Photo Essay Highlights Barriers to Care, Quality of Life for Marginalized Women Living With HIV

Based on photovoice research being conducted by the SHAWNA Project team in partnership with the Afro-Canadian Positive Network of BC (ACPNET-BC), a new photo-essay highlighting the photography and narratives of African immigrant and refugee women living with HIV has just been published in the Medicine Anthropology Theory journal.

This essay is based on a series of sessions carried out in 2016 with five African immigrant and refugee women who are living with HIV. Through photography and storytelling, participants explored themes including the criminalization of the non-disclosure of HIV status, trauma, violence, poverty and the intersections between stigma relating to HIV and racial discrimination.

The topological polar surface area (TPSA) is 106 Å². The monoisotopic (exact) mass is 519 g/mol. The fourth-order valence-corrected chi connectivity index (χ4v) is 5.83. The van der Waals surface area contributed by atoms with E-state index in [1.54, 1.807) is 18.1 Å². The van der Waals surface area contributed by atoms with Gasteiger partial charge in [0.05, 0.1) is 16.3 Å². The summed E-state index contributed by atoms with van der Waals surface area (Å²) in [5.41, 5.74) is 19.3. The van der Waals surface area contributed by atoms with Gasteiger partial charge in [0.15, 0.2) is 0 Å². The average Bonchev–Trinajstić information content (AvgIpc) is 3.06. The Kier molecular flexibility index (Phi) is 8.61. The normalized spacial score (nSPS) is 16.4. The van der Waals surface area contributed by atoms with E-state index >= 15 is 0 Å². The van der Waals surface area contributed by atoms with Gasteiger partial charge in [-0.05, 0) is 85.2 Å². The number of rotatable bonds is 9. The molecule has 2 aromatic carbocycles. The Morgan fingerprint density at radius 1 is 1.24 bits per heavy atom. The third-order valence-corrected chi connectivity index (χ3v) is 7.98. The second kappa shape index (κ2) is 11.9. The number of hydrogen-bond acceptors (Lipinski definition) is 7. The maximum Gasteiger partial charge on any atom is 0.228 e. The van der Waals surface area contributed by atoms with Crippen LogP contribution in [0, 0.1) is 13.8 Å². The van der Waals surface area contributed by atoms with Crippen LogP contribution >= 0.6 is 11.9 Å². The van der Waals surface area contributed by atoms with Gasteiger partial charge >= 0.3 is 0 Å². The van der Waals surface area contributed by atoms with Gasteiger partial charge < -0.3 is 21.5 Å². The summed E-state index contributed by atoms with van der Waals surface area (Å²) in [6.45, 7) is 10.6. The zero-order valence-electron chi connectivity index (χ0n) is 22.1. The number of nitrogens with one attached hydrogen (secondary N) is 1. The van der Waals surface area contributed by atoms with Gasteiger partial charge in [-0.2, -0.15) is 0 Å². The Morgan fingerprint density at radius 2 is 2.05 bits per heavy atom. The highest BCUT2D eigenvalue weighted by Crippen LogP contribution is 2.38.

SHAWNA photovoice sessions are ongoing, and all sessions are co-facilitated by SHAWNA Peer Research Associates (Flo, Patience and Lulu).  To date we have completed three cycles of sessions with different groups of marginalized women.  In addition to the work with African newcomer women which is the subject of this new report, the team has also carried out photovoice sessions with Indigenous women through two support groups run by Oak Tree Clinic (hosted at Positive Women’s Network) and with the SHAWNA Positive Women's Advisory Board.  

We are very much looking forward to holding sessions with trans women and youth this fall/winter, in connection with YouthCO and other community partners!

Photo credit: Excerpt of a photo collage by CeeCee